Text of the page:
Shaler Area High School opens the curtains on the play “A Christmas Carol” November 12-14. The entire cast takes the stage on Thursday, November 12, 2015 at 7 p.m. with performances on the 13th and 14th at 7 p.m. also. There will be another performance at 2pm on the November 14th. Tickets are on sale for $7 for adults and $5 for students, children, and senior citizens.
With a more well-known play, the hope is that more people, especially families, will be interested in coming to see it. People, including the cast, are more excited for a play that is familiar to them.
“Ticket sales go up when the play is well known. There are usually bigger crowds, which is nice because it helps fund future productions,” Mr. Scott Krenn, stage crew director said.
Despite the advantages that come with doing a well known play, there are some downfalls. Mostly everyone has read or seen a version of “A Christmas Carol” and has already formed opinions about this play.
“People have preconceived notions of the play because they may have seen it and they think this is the only way it has to be,” co-director Mrs. Anne Loudon said.
Ms. Kristen Susany, co-director, wants to stay true to the text with their own personal touch. She is excited to show everyone the cast’s take on the play.
“We want to make it unique, and stand out. Finding that balance is always hard,” Susany said.
The play has an optimistic ending, but it includes dark moments that reveal the true meaning of the play. The hope for “A Christmas Carol” is that it will spread the spirit of the holidays to everyone.
“You can call it the kick off to the holiday season. We want everyone to go on an emotional roller coaster with us while they are watching Scrooge’s journey,” Susany said.
Susany and Loudon held auditions back in May, and the cast learned their lines over the summer. The cast came together for rehearsals starting on September 1st.
Junior Dan Bittner was cast as the main character, Ebenezer Scrooge. For Bittner, Scrooge is a very interesting character for him to play since there is one big difference between himself and Scrooge.
“It is hard to play an old man when you are a kid. I am used to playing a comedic teenage young adult male. Now I’m an old grumpy male,” Bittner said.
In spite of the age difference, he feels connected to Scrooge. He has created his own version of Scrooge, but Bittner still followed the basics of the story and character. The chemistry between the actors is also a contributing factor to each character appears on stage.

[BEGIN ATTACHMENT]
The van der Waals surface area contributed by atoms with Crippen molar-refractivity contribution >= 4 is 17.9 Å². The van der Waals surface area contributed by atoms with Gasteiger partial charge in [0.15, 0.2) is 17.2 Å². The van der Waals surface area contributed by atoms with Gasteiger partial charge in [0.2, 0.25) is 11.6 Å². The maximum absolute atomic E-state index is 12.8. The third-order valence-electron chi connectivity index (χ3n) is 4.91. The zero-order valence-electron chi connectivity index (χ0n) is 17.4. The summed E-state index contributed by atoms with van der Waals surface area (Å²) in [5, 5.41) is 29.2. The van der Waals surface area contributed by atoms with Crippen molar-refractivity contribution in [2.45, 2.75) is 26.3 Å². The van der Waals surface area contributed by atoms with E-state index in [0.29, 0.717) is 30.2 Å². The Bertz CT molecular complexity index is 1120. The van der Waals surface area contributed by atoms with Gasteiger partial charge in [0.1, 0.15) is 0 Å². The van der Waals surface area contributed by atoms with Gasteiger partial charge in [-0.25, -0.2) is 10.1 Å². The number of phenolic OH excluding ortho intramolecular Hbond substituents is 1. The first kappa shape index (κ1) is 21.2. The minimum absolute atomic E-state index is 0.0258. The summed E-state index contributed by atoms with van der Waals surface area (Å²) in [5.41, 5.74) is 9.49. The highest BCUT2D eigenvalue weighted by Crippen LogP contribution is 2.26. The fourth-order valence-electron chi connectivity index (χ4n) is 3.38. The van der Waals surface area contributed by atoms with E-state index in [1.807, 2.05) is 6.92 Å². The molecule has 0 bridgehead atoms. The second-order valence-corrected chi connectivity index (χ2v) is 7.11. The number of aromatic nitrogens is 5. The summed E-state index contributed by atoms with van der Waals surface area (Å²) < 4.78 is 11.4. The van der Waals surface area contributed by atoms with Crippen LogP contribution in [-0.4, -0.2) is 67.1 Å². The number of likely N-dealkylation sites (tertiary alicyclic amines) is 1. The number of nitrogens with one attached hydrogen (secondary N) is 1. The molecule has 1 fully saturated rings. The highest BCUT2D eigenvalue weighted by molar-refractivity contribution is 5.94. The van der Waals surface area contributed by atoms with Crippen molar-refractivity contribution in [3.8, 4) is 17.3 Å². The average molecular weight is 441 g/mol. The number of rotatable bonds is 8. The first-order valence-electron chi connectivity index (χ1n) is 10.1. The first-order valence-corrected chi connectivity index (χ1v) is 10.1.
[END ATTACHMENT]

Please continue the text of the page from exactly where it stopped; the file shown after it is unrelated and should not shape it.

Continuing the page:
“I like how well casted the show is. I love the chemistry everyone has because we are all friends,” Bittner said.
Among the cast is senior Natalee Junker, who is playing the Ghost of Christmas Past. The Ghost of Christmas Past is an interesting character to portray. When she is on stage, everyone except Scrooge has to pretend to not be able to see her. The Ghost of Christmas Past doesn’t have much of a background, which allows her take her own view of what has happened to her character. It gives her the freedom to put her own style on the character.
Loudon is excited to see a couple of seniors, who have been given their first big role take the stage. Susany is looking forward to all the special effects that stage crew has been putting hard work into during their tech week.
Stage crew has been hard at work constructing the set every weekend for the past six weeks.
“There is a giant modular set-piece that stays on the stage the entire show. It is made of three mobile parts, two angles staircase, and a central “bridge-like” connection,” Krenn said.
The set conformation appears as either a more intimate or grand setting during the play. Props give life to the scene while the set modular set remains present throughout the play.
Stage crew is run by the stage managers seniors Zach Paris, Ryan Pontzloff, Brandon Palucka, and Chris Thens. On the stage, they mark where the set pieces go and teach the rest of the backstage crew. Other members, such as junior Sarah Hefferin, sophomores Claire Raines and Sophia Kachur, are in charge of microphones and sound. They mark the scripts and put microphones on the actors before they take the stage. Others run the Lightboard, program all of the lighting cues, run the spotlights, and train all the new members.
The set designer, Mrs. Jeanne Marshall, has been building and planning the set for much longer than it took to actually build the set. Marshall based the set on the tone and feel of the play. The set reflects the era and the focus of the play. In her opinion, the set supports and enhances the story and action. While creating the set, she didn’t consider other people’s opinions of the play when she designed the set.
“For “A Christmas Carol”, we decided to make the action the focus, with a highlight on the costumes. And given the ethereal nature of the ghosts taking Scrooge to other times, I wanted the set to be minimalistic in appearance while representing different times and periods,” Marshall said.
When the directors, the actors, and the stage crew come together, the play becomes complete. All their hard work comes together to form the production.
“I like it because that is where all my friends are, and it’s a group of people that you can be yourself with. It’s just a fun place to be and everyone makes it a good atmosphere,” Junker said.